The problem is most of that consumerism is spent to buy imported goods and services.
If the guarantee is used to require more 'Buy Australian' spending, it could quickly drive prices up since there is little manufacturing within Australia.

This guarantee could easily be the basis of isolationism.

Jim Belshaw said...

Just focusing on one issue, amoranthus, I am not sure that there is any magic figure re consumption as a % of the economy.

I would agree in the Australian case that we have been spending more than we can afford. We have funded this by saving less over time while increasing personal debt. Taking business investment into account as well, this has flowed straight through to the trade deficit. This has been funded by overseas borrowings. Here our banks have played an important role, hence the initial local impact of the sub-prime crisis.

I need to think about your other points.

Amoranthus said...

You know, Jim, there's an age old question about whether the investor owns the company, or does the company own the investor?
The answer usually is put in terms of who controls the cash flow to whom.

In Australia, the government has taken a position of guaranteeing, with its AAA rating, all deposits and interbank loans. That pretty much means Australia owns the banks.
Banks can't do business without the guarantee. There is little more to nationalizing the banks.
I don't see that even with Australia's extreme consumer market exposure such a move was warranted to preserve a free market.
In fact, the move seems to be intended to close down the free market.

EU, UK, and US governments have taken a preferred stock position in some of the respective nation's banks. Preferred stock is a non-voting position, meaning the funds are essentially capibtalization. The dividends paid on preferred stock might be construed as an additional reinsurance cost until the government can sell out of the position.
That seems like a more sutiable financial position.

Jim Belshaw said...

On the surface there is a cost issue. Assuming that the Australian banks are sound, a gurantee in return for a payment involves no cash out, some cash in.

If the Government put cash in on UK lines, then there is a direct budget impact. The Government may or may not make a real profit on the transaction.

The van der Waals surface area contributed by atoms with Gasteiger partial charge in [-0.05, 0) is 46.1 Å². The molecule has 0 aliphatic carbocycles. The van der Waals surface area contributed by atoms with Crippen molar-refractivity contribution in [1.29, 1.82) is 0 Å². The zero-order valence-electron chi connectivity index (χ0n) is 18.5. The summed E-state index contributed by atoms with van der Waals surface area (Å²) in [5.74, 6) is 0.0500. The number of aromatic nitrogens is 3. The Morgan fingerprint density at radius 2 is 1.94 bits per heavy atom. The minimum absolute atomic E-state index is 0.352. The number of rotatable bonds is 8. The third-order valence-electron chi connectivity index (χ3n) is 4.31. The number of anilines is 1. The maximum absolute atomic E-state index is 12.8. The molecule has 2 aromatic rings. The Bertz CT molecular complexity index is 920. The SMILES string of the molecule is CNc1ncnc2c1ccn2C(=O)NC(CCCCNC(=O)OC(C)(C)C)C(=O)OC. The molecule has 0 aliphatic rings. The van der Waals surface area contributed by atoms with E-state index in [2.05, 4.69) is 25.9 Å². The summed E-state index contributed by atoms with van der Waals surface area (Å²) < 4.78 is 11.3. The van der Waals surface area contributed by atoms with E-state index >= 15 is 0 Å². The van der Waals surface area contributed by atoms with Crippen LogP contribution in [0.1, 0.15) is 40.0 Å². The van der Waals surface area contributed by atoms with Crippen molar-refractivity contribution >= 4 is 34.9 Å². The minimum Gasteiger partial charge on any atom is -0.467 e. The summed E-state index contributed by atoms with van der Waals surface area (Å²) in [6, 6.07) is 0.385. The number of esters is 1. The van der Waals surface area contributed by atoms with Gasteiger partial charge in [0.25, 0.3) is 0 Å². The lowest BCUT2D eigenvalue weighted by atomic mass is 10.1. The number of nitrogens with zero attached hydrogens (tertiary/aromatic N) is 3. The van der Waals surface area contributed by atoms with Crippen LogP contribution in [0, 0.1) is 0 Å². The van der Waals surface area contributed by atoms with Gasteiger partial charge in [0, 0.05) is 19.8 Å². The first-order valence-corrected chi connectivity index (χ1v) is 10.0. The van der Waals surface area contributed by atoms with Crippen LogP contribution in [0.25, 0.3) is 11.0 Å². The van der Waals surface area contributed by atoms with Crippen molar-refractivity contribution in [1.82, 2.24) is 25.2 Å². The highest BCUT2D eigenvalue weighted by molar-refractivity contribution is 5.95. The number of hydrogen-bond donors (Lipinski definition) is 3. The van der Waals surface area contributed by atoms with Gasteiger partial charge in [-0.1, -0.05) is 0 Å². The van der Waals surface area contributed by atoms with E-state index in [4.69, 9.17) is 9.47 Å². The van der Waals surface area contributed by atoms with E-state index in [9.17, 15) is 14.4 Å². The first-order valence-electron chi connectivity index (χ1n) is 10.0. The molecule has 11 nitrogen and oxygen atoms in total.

I do not think that either method will really affect outcomes in terms of increased controls on financial institutions. The only issue now, and one of my real concerns, is the form of those controls.

Amoranthus said...

Hi Jim,

Well you got part of your answer in today's papers. Rudd is seeking to construct regulations to tie executive compensation to the level of risk in investments.
There are some important terms left undefined, of course, like "unacceptable risk"...

If the government controls regulations, can set the interest rates, and guarantees the deposits and loans to banks, what's the difference between that and full nationalization of the banks?

Jim Belshaw said...

Sorry for the delay in responding, amoranthus. Just tied up.

I suppose that one difference with the full nationalisation case is the continued presence of shareholders. This does create different dynamics.

A second difference is the fact that the support arrangements are intended to be time limited. What we do not know at this stage is the extent and nature of the proposed new regulatory arrangements.

Amoranthus said...

Hi Jim,

I don't see why a shareholder role is required for nationalization.
Whoever controls the money inhouse,
money coming in,
the actions of the company
and its officers,
and how much the company will pay for the money to do anything,
.. is a much more effective way to control a company than the legal limitations of a shareholder position.

Any lawyer will tell you they'd prefer a situation not defined in the law.

I think that's why the US, UK, and EU offered a grant and preferred stock profile.
Preferred stock, you'll recall, is not voting stock.
These positions, combined with limited guarantess, allow banks to make their own decisions.
Obviously, Mr Rudd doesn't feel the banks here should have that sort of leeway.
-- Maybe that says a great deal about the level of regulatory mismanagement already in place?

Jim Belshaw said...

In haste, amoranthus. There was an interesting post on Club Troppo - http://clubtroppo.com.au/2008/10/18/some-reflections-on-the-responses-of-governments-to-the-global-financial-crisis/.

More later.